CLU process for Stainless Steel Production Dec28

CLU process for Stainless Steel Production...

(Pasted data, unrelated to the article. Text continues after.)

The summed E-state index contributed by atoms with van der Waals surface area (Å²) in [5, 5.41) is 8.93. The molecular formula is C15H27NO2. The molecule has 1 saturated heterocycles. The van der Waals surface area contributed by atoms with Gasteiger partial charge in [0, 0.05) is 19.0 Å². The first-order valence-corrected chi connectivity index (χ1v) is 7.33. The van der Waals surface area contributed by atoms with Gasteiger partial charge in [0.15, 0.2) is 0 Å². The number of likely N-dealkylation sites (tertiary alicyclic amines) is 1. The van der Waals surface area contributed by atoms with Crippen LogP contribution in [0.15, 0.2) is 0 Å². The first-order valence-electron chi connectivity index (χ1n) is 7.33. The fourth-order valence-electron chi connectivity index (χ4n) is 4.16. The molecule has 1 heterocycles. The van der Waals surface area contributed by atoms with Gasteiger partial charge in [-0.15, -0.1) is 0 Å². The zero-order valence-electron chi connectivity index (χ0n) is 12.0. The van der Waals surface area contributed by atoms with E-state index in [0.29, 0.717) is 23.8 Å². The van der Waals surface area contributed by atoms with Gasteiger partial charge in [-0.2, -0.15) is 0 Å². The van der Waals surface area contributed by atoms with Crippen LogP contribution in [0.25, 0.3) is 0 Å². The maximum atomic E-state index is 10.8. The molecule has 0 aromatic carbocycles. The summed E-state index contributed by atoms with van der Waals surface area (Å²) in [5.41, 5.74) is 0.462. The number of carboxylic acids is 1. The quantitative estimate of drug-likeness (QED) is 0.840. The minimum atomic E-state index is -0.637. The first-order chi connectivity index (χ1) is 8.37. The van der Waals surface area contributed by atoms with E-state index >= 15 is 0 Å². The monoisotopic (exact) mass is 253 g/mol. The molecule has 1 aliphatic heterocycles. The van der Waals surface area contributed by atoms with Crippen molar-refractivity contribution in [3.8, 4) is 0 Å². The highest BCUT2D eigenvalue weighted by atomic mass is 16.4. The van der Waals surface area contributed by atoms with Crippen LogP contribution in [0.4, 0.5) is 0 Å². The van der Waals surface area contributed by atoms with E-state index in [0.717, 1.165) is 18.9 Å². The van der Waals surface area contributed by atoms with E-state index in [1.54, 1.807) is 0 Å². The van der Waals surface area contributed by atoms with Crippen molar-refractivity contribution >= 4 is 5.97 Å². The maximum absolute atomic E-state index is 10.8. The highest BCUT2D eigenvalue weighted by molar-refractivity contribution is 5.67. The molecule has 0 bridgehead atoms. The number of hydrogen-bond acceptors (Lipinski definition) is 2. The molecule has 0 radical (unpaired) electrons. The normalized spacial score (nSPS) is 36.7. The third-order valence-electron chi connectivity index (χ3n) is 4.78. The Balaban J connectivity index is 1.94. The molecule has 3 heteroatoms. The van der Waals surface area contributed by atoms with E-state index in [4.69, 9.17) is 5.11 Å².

CLU process for Stainless Steel Production Stainless steel production process has some basic features such as carbon (C) removal, deoxidation and desulphurization. In the production process, these operations are generally combined with some alloying with solid material as well as nitrogen (N2) control.  These requirements are met in different ways in various processes being deployed for the production of stainless steel. The CLU process is similar to the AOD (argon oxygen decarburization) process for making stainless steels. CLU refers to the Creusot-Loire Uddeholm process for stainless steel production. It also uses liquid steel from an electric arc furnace (EAF) or any other similar primary steel making furnace.  The major impetus for the development of the CLU process was the idea to use superheated steam as the diluting gas instead of argon (Ar) gas which is used in the AOD process. Superheated steam has been used as a process gas in stainless steel production since the early 1970s when this technology was developed at Uddeholms Degerfors steel plant in Sweden. In France a similar development took place within the Creusot-Loire group. The developed process was named Creusot Loire Uddeholm (CLU) process. The converter originally used in CLU process was a bottom blown converter thus differentiating it from the side blown AOD converter. However, presently CLU process with the use of a side blown converter is also available. The first commercial plant using the CLU process was built in 1973 by Uddeholm. Between 1973 and 2003 stainless steel was produced in Uddeholms Degerfors steel plant in an 80 ton converter where superheated steam, Ar, N2, oxygen (O2) and compressed air were used as process gases. The converter in the Degerfors steel plant was operated for 30 years as a CLU process for stainless steel production before...